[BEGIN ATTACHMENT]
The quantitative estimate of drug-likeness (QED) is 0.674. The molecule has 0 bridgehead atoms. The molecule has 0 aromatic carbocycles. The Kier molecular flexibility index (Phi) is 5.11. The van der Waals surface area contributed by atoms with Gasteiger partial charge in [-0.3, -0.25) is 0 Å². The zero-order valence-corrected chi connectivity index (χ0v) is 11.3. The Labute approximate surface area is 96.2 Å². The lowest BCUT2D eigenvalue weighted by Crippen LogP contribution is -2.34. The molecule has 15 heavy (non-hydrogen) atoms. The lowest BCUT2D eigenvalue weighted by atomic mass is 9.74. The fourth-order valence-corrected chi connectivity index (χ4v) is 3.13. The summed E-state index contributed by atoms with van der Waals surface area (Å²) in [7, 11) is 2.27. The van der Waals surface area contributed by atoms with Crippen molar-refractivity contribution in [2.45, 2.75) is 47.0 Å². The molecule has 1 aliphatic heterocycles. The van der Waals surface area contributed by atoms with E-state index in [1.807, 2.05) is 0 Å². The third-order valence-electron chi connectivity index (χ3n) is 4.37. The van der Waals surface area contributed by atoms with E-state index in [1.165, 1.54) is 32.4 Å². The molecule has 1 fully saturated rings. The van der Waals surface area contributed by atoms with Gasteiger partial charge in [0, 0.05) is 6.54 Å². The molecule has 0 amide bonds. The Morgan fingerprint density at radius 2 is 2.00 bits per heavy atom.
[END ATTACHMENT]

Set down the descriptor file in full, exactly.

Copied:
The quantitative estimate of drug-likeness (QED) is 0.674. The molecule has 0 bridgehead atoms. The molecule has 0 aromatic carbocycles. The Kier molecular flexibility index (Phi) is 5.11. The van der Waals surface area contributed by atoms with Gasteiger partial charge in [-0.3, -0.25) is 0 Å². The zero-order valence-corrected chi connectivity index (χ0v) is 11.3. The Labute approximate surface area is 96.2 Å². The lowest BCUT2D eigenvalue weighted by Crippen LogP contribution is -2.34. The molecule has 15 heavy (non-hydrogen) atoms. The lowest BCUT2D eigenvalue weighted by atomic mass is 9.74. The fourth-order valence-corrected chi connectivity index (χ4v) is 3.13. The summed E-state index contributed by atoms with van der Waals surface area (Å²) in [7, 11) is 2.27. The van der Waals surface area contributed by atoms with Crippen molar-refractivity contribution in [2.45, 2.75) is 47.0 Å². The molecule has 1 aliphatic heterocycles. The van der Waals surface area contributed by atoms with E-state index in [1.807, 2.05) is 0 Å². The third-order valence-electron chi connectivity index (χ3n) is 4.37. The van der Waals surface area contributed by atoms with E-state index in [1.165, 1.54) is 32.4 Å². The molecule has 1 fully saturated rings. The van der Waals surface area contributed by atoms with Gasteiger partial charge in [0, 0.05) is 6.54 Å². The molecule has 0 amide bonds. The Morgan fingerprint density at radius 2 is 2.00 bits per heavy atom.